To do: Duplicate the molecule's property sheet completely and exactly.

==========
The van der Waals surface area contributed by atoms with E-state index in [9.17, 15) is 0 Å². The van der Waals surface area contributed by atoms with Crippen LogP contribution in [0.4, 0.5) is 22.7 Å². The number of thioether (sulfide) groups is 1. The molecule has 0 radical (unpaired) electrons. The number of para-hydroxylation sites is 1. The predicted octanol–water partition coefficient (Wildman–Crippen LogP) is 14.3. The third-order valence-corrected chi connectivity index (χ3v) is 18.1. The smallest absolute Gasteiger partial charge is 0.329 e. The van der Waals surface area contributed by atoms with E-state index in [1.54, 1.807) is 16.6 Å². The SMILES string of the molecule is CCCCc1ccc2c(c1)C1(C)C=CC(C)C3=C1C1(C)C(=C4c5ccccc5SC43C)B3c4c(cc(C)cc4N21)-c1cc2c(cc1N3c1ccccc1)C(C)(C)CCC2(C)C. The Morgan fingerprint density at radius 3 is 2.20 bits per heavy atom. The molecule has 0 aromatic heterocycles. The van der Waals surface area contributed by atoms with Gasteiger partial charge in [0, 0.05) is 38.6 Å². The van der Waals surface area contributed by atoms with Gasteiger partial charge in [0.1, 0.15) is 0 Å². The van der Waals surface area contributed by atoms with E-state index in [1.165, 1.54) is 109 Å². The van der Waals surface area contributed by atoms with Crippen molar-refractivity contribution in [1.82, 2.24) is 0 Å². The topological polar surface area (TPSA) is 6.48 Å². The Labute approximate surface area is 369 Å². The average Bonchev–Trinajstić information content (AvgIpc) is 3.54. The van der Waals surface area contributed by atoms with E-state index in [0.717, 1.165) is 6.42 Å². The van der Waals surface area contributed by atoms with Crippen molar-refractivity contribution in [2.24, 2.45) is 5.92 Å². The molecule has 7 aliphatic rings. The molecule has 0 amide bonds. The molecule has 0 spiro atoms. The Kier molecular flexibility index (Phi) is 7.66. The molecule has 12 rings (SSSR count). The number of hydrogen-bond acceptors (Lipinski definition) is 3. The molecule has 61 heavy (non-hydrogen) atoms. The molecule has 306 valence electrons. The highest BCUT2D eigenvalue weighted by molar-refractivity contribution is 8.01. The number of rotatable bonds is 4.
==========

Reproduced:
The van der Waals surface area contributed by atoms with E-state index in [9.17, 15) is 0 Å². The van der Waals surface area contributed by atoms with Crippen LogP contribution in [0.4, 0.5) is 22.7 Å². The number of thioether (sulfide) groups is 1. The molecule has 0 radical (unpaired) electrons. The number of para-hydroxylation sites is 1. The predicted octanol–water partition coefficient (Wildman–Crippen LogP) is 14.3. The third-order valence-corrected chi connectivity index (χ3v) is 18.1. The smallest absolute Gasteiger partial charge is 0.329 e. The van der Waals surface area contributed by atoms with E-state index in [1.54, 1.807) is 16.6 Å². The SMILES string of the molecule is CCCCc1ccc2c(c1)C1(C)C=CC(C)C3=C1C1(C)C(=C4c5ccccc5SC43C)B3c4c(cc(C)cc4N21)-c1cc2c(cc1N3c1ccccc1)C(C)(C)CCC2(C)C. The Morgan fingerprint density at radius 3 is 2.20 bits per heavy atom. The molecule has 0 aromatic heterocycles. The van der Waals surface area contributed by atoms with Gasteiger partial charge in [0, 0.05) is 38.6 Å². The van der Waals surface area contributed by atoms with Gasteiger partial charge in [0.1, 0.15) is 0 Å². The van der Waals surface area contributed by atoms with E-state index in [1.165, 1.54) is 109 Å². The van der Waals surface area contributed by atoms with Crippen molar-refractivity contribution in [1.82, 2.24) is 0 Å². The topological polar surface area (TPSA) is 6.48 Å². The Labute approximate surface area is 369 Å². The average Bonchev–Trinajstić information content (AvgIpc) is 3.54. The van der Waals surface area contributed by atoms with E-state index in [0.717, 1.165) is 6.42 Å². The van der Waals surface area contributed by atoms with Crippen molar-refractivity contribution in [2.24, 2.45) is 5.92 Å². The molecule has 7 aliphatic rings. The molecule has 0 amide bonds. The molecule has 0 spiro atoms. The Kier molecular flexibility index (Phi) is 7.66. The molecule has 12 rings (SSSR count). The number of hydrogen-bond acceptors (Lipinski definition) is 3. The molecule has 61 heavy (non-hydrogen) atoms. The molecule has 306 valence electrons. The highest BCUT2D eigenvalue weighted by molar-refractivity contribution is 8.01. The number of rotatable bonds is 4.